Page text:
Lee Kong Chian Natural History Museum

Avicennia alba Blume

Kingdom:Plantae
Phylum/Division:Magnoliophyta
Class:Eudicots
Order:Lamiales
Family:Acanthaceae
Genus:Avicennia
Species:A. alba
Common Names:Api-api Putih
Status:Common

Description

Avicennia alba is a common mangrove tree in Singapore with smooth, dark grey bark. Leaves are lanceolated with a pointed tip, dark green above and white underneath. Leaf shapes can be very variable depending on the abiotic conditions in which the plant was grown in.

Flowers yellow. Fruits are distinctive—they are pale green, conical with a pronounced beak.

Size: Up to 20 m tall.

Read more about the Lamiales order.
Read more about the Acanthaceae family.

Localities

Admiralty Park, Berlayer Creek, Changi Creek, Chek Jawa,Khatib Bongsu, Kranji Nature Trail, Lim Chu Kang, Loyang, Mandai Mangroves, Pasir Ris Park, Pulau Semakau, Pulau Tekong, Pulau Ubin, St John's Island, Sungei Buloh Wetland Reserve

General Biology

Avicennia alba has an extensive lateral root system which spans many metres just below the soil surface, with the characteristic pencil-like breathing roots or pneumatophores that stick vertically out of the mud at regular intervals. These roots help the tree get enough oxygen as the mud is extremely poor in oxygen.

Avicennia alba is able to excrete salt by means of salt glands in their leaves. A small slit-like opening between the cuticle of the gland and that of the leaf is where the salt secretion takes place.

Found on newly-formed mud on the seaward side of the mangroves.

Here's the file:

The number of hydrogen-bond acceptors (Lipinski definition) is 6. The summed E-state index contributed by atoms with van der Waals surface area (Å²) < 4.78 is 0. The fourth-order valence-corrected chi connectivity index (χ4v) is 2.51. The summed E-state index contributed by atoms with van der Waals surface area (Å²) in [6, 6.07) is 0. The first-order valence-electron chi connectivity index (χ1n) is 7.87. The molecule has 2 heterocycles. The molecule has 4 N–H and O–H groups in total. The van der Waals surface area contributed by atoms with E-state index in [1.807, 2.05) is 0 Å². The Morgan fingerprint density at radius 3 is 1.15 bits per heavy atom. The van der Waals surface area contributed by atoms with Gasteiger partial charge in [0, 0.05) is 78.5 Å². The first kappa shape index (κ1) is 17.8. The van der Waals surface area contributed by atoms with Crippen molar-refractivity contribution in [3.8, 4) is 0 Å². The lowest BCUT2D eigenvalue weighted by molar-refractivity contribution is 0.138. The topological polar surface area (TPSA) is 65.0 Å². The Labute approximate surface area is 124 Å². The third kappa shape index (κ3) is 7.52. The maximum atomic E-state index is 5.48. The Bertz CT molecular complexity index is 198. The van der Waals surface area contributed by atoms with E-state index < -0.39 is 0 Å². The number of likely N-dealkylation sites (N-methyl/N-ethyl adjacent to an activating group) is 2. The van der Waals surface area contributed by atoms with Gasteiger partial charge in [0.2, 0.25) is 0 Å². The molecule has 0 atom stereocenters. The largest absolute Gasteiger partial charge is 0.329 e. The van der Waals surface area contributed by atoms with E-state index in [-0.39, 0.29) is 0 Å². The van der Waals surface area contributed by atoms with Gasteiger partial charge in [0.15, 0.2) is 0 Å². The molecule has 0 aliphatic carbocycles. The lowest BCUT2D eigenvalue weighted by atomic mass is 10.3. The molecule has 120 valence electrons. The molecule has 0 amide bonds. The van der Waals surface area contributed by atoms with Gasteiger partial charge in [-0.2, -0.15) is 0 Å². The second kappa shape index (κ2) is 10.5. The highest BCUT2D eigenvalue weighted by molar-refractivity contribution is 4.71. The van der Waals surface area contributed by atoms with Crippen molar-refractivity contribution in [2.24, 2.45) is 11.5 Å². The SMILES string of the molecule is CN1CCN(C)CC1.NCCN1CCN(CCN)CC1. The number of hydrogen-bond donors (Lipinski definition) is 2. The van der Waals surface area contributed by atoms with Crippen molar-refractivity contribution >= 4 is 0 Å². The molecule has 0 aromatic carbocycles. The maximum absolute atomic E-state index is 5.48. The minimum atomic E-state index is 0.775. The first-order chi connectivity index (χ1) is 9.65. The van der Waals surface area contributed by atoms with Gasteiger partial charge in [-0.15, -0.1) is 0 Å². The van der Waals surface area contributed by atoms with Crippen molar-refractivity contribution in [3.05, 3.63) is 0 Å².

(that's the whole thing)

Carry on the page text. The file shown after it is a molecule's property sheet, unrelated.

Life Cycle

Cyptovivipary occurs in Avicennia alba where the embryo germinates within the fruit but does not enlarge sufficiently to break through the fruit wall. The seedling bursts through the fruit wall immediately after release and so can grow as soon as it hits the ground.

Ecological Role

Pioneers of the mangroves.

Human Uses

The wood is used in house building, mine props, furniture, boat building, paneling and occasionally for charcoal making. It is also used to smoke fish or rubber. The wood ash can be used to make soap; the bark for tanning leather; and the leaves and seeds are edible, the latter only after roasting.

References

Chong, K. Y., H. T. W. Tan & R. T. Corlett, 2009. A Checklist of the Total Vascular Plant Flora of Singapore: Native, Naturalised and Cultivated Species. Raffles Museum of Biodiversity Research, National University of Singapore, Singapore. 273 pp.

Corner, E. J. H., 1988.  Waysides Trees of Malaya.  Vol. 1-2.  Malayan Nature Society, Kuala Lumpur. 

Sosef, M. S. M., L. T. Hong & S. Prawirohatmodjo, 1998. Plant Resources of South-East Asia - No. 5(3): Timber trees: Lesser Known Timbers. Bogor, Indonesia.

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